A Station on the Path to Somewhere Better
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That line is one that Francis Hardesty tightrope-walks for the first half of the book, then falls off of spectacularly in the second half. The narrative is subtle and gradually reveals the relationship between father and son, and between the other characters. In this powerful novel about father and son, the author probes this vital relationship, showing how our children hold us to account, how we misunderstand what they want from us and how hard we struggle to avoid their seeing us fail. Without spoiling anything, the book trudges along until it explodes halfway and brings you upon a scene of devastation and the aftermath can only be lived on through the mind.
The prose is powerful and masterfully paced, the characters are real, and the author manages to bridge the gap between writing a harrowing thriller and a subtle inward-diving tale. I found it disappointing, unsuitable for the character, a little too neat, perhaps a little implausible. The day started with a pleasant enough breakfast: I made a pan of porridge and, as usual, teased her for the way that she pronounced it, pordge. His third book, A STATION ON THE PATH TO SOMEWHERE BETTER (2018), was shortlisted for the CWA Gold Dagger Award and the European Union Prize for Literature. That is a weighty moral issue, and had Wood spent longer in that place, narratively, it would have made more sense.
It's similar in theme to his others, but it possibly the best yet with its tightly crafted plotline and convincing characters. There were other plot choices that I felt hadn’t been made the most of - for example, scattered throughout the story were excerpts from a children’s book, and whilst they had a literal place in the plot, I hoped the author would make more of them - there are some core similarities between our narrator’s story and that of this other book, but I hoped that would be explored in more detail - instead, it seemed to suddenly cut off towards the end, as though the author wasn’t entirely sure what to do with that strand.
Tony and Susan: путешествие с папой, которое так неплохо начиналось и сулило двенадцатилетнему герою множество радостных событий, превращается в золотую жилу для психотерапевтов. One August morning in 1995, the young Daniel and his estranged father Francis a character of two weathers , of irresistible charm and roiling self-pity set out on a road trip to the North that seems to represent a chance to salvage their relationship. The plot of The Artifex parallels Daniel’s journey, a device that might seem trite in less skilled hands, but here the elements are balanced perfectly. He is a lecturer in Creative Writing at Birkbeck, University of London, and the author of the highly acclaimed debut novel The Bellwether Revivals. More of this parallel wouldn’t have gone amiss: the point is that the show is about not just the line between reality and fantasy, but that between fantasy and insanity.A chilling study of male violence, framed by a horribly, almost unbearably, moving portrait of a dysfunctional father-son dynamic, it left me in bits. This is all the more impressive since the narrative is filtered through a boy’s mind, so that mounting fear about the father’s violence is fused with pity for the son’s initial trust and subsequent appalled dismay . His first novel The Bellwether Revivals was shortlisted for the Costa First Novel Award and the Commonwealth Book Prize, and won one of France's foremost literary awards, Le Prix du Roman Fnac. This is the heart of a beautifully constructed novel: a portrait of a bad man, a very real, familiar bad man.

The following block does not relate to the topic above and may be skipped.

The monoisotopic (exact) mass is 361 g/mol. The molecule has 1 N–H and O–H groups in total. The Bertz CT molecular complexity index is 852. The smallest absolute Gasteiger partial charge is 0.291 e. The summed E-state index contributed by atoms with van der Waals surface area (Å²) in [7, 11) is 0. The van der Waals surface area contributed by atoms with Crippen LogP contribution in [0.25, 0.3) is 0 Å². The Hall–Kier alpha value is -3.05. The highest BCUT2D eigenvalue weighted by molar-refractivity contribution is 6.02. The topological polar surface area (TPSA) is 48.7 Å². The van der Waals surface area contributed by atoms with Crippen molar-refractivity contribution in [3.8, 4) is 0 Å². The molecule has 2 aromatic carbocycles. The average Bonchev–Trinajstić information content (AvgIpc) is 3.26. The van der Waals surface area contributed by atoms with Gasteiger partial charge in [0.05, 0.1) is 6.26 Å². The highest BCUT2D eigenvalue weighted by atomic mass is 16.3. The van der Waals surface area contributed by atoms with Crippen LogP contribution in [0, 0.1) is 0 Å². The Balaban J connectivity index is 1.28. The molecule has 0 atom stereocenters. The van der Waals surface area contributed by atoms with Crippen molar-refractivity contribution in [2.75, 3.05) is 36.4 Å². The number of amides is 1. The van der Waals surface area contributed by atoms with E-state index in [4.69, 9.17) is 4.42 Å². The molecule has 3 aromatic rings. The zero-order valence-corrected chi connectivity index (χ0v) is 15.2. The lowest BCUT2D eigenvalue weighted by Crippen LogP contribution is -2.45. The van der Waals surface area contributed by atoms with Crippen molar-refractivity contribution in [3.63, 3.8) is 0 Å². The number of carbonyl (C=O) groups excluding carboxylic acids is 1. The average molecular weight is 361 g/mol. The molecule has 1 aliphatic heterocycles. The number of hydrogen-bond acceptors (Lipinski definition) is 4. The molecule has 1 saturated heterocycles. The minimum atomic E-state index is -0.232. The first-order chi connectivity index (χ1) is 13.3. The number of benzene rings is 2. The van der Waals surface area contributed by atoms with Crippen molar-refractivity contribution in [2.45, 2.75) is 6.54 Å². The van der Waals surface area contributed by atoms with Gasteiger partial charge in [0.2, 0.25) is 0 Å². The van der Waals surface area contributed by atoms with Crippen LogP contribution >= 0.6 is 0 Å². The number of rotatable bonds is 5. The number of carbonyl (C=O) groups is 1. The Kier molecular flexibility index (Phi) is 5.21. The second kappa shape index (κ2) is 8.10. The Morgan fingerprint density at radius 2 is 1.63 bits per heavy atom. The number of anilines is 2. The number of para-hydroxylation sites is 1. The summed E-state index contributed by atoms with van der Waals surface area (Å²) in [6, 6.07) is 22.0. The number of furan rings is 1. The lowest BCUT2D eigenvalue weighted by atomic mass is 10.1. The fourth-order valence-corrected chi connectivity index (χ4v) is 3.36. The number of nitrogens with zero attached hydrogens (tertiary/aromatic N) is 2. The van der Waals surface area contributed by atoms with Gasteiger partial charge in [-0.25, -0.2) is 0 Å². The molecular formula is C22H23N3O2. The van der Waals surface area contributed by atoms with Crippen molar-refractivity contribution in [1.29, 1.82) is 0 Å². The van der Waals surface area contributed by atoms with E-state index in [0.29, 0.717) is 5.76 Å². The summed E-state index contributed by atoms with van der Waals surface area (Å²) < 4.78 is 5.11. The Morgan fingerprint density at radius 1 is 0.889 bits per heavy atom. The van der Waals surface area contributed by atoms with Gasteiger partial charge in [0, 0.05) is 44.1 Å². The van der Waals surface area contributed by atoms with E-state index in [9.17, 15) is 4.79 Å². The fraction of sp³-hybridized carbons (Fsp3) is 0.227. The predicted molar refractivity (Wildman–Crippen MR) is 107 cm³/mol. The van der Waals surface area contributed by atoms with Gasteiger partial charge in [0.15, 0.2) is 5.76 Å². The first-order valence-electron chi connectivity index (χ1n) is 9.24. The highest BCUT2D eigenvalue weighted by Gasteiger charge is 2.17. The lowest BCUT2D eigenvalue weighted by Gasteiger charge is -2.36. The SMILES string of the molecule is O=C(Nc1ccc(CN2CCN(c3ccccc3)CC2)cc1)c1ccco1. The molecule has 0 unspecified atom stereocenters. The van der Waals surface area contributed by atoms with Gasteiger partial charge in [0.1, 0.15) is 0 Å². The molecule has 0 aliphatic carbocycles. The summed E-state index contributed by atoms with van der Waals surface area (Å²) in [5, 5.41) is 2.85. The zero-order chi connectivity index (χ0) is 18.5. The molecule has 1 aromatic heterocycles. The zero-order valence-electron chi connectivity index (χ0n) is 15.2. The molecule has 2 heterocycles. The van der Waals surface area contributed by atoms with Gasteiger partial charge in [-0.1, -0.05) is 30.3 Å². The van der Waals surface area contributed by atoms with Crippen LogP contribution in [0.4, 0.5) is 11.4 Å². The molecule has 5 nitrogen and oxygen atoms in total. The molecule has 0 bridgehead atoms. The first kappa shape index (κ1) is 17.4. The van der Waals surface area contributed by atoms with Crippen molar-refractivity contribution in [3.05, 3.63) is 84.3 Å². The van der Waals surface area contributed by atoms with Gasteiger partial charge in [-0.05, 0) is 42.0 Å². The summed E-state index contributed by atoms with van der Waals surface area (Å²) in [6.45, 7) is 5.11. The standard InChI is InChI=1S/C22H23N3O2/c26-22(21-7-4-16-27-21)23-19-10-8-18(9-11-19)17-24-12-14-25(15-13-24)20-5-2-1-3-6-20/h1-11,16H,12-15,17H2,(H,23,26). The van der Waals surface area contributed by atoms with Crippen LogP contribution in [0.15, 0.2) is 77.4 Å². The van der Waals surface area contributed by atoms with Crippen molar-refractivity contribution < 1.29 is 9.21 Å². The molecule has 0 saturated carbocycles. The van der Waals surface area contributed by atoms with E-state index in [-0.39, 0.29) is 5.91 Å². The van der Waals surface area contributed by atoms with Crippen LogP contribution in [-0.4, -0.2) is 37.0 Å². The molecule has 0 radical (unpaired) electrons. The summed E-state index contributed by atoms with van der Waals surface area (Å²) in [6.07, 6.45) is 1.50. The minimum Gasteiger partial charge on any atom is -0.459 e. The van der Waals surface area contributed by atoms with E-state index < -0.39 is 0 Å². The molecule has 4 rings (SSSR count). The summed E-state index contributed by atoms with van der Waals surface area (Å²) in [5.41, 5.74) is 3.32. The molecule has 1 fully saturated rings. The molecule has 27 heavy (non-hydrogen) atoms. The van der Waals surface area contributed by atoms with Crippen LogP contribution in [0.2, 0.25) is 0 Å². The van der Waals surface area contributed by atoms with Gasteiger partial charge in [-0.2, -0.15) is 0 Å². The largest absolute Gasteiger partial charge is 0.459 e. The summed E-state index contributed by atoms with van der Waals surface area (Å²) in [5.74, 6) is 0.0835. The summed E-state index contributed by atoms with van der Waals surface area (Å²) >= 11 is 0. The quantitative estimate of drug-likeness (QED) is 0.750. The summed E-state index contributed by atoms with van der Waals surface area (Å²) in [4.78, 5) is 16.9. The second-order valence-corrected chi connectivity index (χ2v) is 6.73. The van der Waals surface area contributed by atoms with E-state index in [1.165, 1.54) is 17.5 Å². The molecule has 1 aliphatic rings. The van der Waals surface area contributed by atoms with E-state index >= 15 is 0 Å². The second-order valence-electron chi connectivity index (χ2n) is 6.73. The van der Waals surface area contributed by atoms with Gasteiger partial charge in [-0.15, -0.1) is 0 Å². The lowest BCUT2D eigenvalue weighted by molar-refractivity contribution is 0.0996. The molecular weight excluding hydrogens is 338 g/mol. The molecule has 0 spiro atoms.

A story of a boy who was eager to form a bond with his rolling-stone dad; what he didn't know is that this bond would ruin his life forever. The richly textured narrative is subtle and holds quiet power which entrances, draws you in and before you know it you are in its grip.Whilst I appreciate that the story doesn’t end at the key event, but explores the aftermath and effect on our narrator’s life, the tone changed, morphing into a more prosaic and factual recount of many years.
Every phase of Fran’s moral slippage, from the false bonhomie and the phony assurances to the alarming upsurge of mania and muddle, is disquietingly registered. At times it is a domestic drama; a father and a son he doesn’t really know driving through England on a blisteringly hot summer’s day. Having achieved this transmogrification, Fran is now utterly free – and, to the reader’s horror, his emergence, like that of a fully formed butterfly from its chrysalis, does seem to be a kind of achievement, the fulfilment of some dark potential that has been building for decades. Quite surprisingly those events do not bring the story to a conclusion and the remaining 20% of the book takes us on a psychological exploration of memory, frustration and irresolution.Even though Daniel knew that his father couldn't be trusted, he chose to believe him, and this faith is reflected in the story of The Artifex itself - which is about a boy in the 1950s who befriends a woman he believes is an alien, but who is probably mentally ill. The gaps in knowledge and understanding allow the reader to fill in the blanks and the horror feels almost unimginable.